Again, if you're interested in writing for this project please contact
me off-list. Specify your area of interest and we'll go from there.
Hi to everybody, I am new to this list. Many thanks to all the
developers, It's already more than two years that I'm a happy user of
free software for music on my ibook.
But only recently I've decided that it's worth to learn woh to compile
and install by myself the softwares that I use more often.
I'm using a lot the LADSPA plugins packaged for os x, but I'm trying
to compile the ladspa sdk. I've modified the makefile following the
patch provided with fink, and the compilation seems to go well.
However, at the end, I get the following error:
time ../bin/applyplugin -s 1 \
../snd/noise.wav /tmp/test.wav \
../plugins/filter.so lpf 500 \
../plugins/filter.so lpf 500 \
../plugins/sine.so sine_fcaa 6000 \
../plugins/delay.so delay_5s 1 0.1 \
../plugins/amp.so amp_mono 4 \
Unable to find label "lpf" in plugin library file "../plugins/filter.so".
0.01 real 0.00 user 0.00 sys
make: *** [/tmp/test.wav] Error 1
Can someone help me to solve this problem? I'm using mac os 10.4.4 on
a g4 ibook.
My publisher, Bill Pollock, has been gently pressuring me to commit to
completing the 2nd edition of The Book Of Linux Music & Sound.
Unfortunately I'm in a precarious position to commit myself to the work.
The first book nearly wiped me out, I'm not sure I can sustain the
effort to bring the next edition to light. Nevertheless, I'm still
interested in seeing this book through to completion. So I have some
questions for the community :
1. Is there a real need for another book such as the The Book Of Linux
Music & Sound ?
2. If so, would I be wise to ignore the 2.4 kernel series ? (It would
make it easier to ignore material re: OSS/Free)
3. Would anyone be interested in co-authoring the book ? I've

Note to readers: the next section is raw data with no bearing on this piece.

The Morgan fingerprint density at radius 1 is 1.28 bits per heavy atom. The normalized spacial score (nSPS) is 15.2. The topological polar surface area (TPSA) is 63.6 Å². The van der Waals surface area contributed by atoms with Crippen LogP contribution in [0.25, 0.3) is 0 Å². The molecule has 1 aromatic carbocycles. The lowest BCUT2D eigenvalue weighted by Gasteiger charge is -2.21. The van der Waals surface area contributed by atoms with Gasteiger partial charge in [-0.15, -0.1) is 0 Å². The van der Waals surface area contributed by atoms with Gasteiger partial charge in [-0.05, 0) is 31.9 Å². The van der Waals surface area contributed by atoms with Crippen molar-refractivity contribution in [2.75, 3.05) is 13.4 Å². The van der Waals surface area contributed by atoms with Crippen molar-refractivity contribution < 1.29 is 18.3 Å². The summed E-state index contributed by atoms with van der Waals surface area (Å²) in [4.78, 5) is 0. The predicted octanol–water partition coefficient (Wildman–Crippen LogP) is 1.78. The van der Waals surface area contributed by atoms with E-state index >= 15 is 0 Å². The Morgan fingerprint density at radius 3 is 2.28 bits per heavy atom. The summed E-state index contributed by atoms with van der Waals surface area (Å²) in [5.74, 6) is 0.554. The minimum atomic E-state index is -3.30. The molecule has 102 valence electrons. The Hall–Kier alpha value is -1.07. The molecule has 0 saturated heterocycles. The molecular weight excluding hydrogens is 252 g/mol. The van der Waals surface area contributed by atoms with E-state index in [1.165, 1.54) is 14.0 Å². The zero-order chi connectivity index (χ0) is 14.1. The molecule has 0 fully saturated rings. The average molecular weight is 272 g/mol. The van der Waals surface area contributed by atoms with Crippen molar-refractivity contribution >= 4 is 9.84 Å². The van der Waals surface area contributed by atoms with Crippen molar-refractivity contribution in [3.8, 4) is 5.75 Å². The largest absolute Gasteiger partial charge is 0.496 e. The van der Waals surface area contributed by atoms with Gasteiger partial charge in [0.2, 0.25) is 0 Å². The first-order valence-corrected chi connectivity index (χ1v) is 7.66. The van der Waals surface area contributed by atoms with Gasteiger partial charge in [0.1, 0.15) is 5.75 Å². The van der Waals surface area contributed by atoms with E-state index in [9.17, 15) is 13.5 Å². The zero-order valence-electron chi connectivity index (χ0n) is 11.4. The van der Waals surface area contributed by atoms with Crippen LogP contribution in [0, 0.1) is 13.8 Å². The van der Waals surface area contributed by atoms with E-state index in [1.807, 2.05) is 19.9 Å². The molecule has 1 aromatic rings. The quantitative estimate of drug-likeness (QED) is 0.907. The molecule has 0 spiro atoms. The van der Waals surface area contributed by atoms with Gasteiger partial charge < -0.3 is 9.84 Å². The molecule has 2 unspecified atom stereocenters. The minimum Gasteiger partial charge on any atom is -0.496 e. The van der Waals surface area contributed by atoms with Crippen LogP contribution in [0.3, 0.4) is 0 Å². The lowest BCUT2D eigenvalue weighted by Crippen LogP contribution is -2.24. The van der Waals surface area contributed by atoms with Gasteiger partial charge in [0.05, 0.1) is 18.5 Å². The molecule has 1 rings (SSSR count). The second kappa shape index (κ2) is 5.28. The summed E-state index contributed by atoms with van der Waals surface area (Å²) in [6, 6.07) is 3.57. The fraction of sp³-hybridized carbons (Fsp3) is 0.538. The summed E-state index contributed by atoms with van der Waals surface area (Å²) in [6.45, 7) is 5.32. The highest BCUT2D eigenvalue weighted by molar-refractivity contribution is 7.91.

considered offering some chapters to certain people on these lists, but
the issue of reimbursement gets sticky WRT royalties and other
compensation. I made very little money from the first book, but money
wasn't the true reward anyway, so perhaps there's a way to turn it into
a community-based work.
4. Is anyone else already working on such a project ? I don't want to
Btw, this is the last hurrah for this project. If I don't take it now
I won't be taking it on at all. I have a life, it's pretty full, and
committing to this edition would be a major disruption. I can guarantee
that it would be the last book I'll ever write.
I look forward to your comments and advice.
> Hello List,
> I'm trying to find a library or code-snippet in order to do audio
> resampling from 8khz to 44,1khz and from 44,1khz to 8khz. I need to
> resample the data in realtime - resampling a buffer of data, not a
> soundfile. The quality doesn't need to be good so I guess the best
> solution might be linear audio resampling. The device to do the
> resampling on is an ARM CM-X255 running at 400MHz.
> I tried out libsamplerate so far but when I tested it with the
> soundfile conversion test program it needed 3,5 secs to sample from
> 8kHz to 44,1 khz for a 1,7 secs audiofile - which is too slow for me.
> Is there something faster that can do the job?
Was this with the linear resampler lib libsamplerate? In case, you should
know that its terrible slow. Last time I tried, the fastest sinc resampler
in CLM was almost as fast as the linear resampler in libsamplerate.
(Erik, you should do something about that...)
I don't know of any other libraries that does linear resampling, but its
not that difficult to make one manually. I'm sure there are example codes
floating around as well.